I was spending too much time on Facebook and Twitter, so I took them off my home screen and replaced them with the Reeder and the Kindle apps, mostly to go back to reading the good stuff whenever I have a few minutes. The Kindle app is getting a lot of use, largely due to the new custom Amazon-made typeface, Bookerly.
So far it’s gotten a pretty good reception. As Fast Company’s Design blog noted, “In appearance, it looks something like if Baskerville, a 225-year-old typeface that has been shown to shape our perception of truth, and Caecilia made a baby.” That line is harsh. I actually find it easy to read on the iPhone and iPad but just okay on the Kindle Fire. This is a custom font that is a replacement for Caecilia, which until recently was the Kindle app’s default font. I am confounded by the fact that it is not available on Kindle Voyage, which is an amazing book reader in every sense of the word except typography. (By the way, Google recently upgraded its default eReader typeface to Literata, while it seems like Apple’s iBooks long-forgotten software uses Iowan typeface as a default, though I like Athelas.) Typographers are of the opinion that the real improvement for Kindle will be when there is hyphenation for reflowing text at different sizes. According to experts, Amazon has to reformat its library book by book, which will take time.
After reading the Fast Company story, I emailed typography and font legend Erik Spiekermann to see what he thought of the changes. He wrote back, “It’s ok, but late. I am shocked that it took these people many years to arrive at standards of typedesign and typography that have been with us since the late 15th century. They could have asked me or one of the many other designers who know more about type than everybody at Amazon together.” Erik is going to be gracing Pi.co shortly, and we will be talking in great depth about typography and, well, how the digital world doesn’t think about typography as often as it should. He wasn’t much of a fan of the new Apple default font, which apparently is going to die a peaceful death with the emergence of San Francisco typeface everywhere.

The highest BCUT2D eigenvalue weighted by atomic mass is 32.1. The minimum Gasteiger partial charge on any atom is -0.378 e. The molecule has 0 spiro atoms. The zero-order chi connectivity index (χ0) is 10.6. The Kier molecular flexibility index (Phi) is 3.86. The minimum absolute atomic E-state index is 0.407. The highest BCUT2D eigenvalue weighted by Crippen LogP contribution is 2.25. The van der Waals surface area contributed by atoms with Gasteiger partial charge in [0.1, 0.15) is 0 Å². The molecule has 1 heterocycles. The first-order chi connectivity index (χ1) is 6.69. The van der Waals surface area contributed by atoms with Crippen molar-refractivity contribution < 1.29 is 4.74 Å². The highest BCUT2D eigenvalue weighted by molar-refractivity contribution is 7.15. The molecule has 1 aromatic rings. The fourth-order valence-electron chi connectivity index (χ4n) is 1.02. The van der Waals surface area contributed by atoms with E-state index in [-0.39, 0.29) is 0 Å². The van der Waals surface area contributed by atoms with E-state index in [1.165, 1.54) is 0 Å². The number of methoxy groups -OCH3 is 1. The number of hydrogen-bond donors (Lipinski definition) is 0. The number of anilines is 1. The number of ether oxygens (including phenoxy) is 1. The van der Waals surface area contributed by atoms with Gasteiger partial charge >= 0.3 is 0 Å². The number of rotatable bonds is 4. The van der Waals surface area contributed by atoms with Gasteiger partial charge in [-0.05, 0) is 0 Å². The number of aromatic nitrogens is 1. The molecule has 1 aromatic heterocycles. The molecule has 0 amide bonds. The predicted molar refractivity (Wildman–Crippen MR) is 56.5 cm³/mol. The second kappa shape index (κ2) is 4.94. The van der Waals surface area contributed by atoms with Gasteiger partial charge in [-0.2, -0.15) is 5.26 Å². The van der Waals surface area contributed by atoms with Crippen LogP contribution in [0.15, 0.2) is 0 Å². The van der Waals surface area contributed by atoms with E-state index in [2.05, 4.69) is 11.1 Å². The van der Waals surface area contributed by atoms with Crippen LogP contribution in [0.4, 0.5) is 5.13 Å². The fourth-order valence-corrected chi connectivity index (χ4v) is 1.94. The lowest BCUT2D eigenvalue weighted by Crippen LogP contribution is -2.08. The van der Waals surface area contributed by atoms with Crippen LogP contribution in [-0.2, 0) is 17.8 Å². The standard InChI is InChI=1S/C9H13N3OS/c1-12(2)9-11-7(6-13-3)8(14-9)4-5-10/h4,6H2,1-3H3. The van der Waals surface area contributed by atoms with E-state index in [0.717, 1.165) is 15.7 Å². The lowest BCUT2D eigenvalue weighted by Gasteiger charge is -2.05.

Update: Regular reader Edward Campbell wrote me this wonderful email, which I thought was worth sharing:
I downloaded Kindle app on both my iPad and iMac as part preparation for my return to early studies of Existentialism in the 1950’s — kicking off with Camus’ THE STRANGER. The first thing that struck me was the font — without going into the detailed investigation you’re capable of. It just felt so familiar. Now, after reading your recent post, I realize the font is similar to what was used for textbooks, especially literature texts, in grammar school/elementary school days in the 1940’s, 1950’s, in my New England-factory town school days. Before I was conscious of philosophy; but, trending through omnivorous consumption of any and all literature. What a feeling. It was like an old friend in the room — even though I was sitting in the living room or outdoors in the portal of our workshop reading from an iPad instead of an actual book.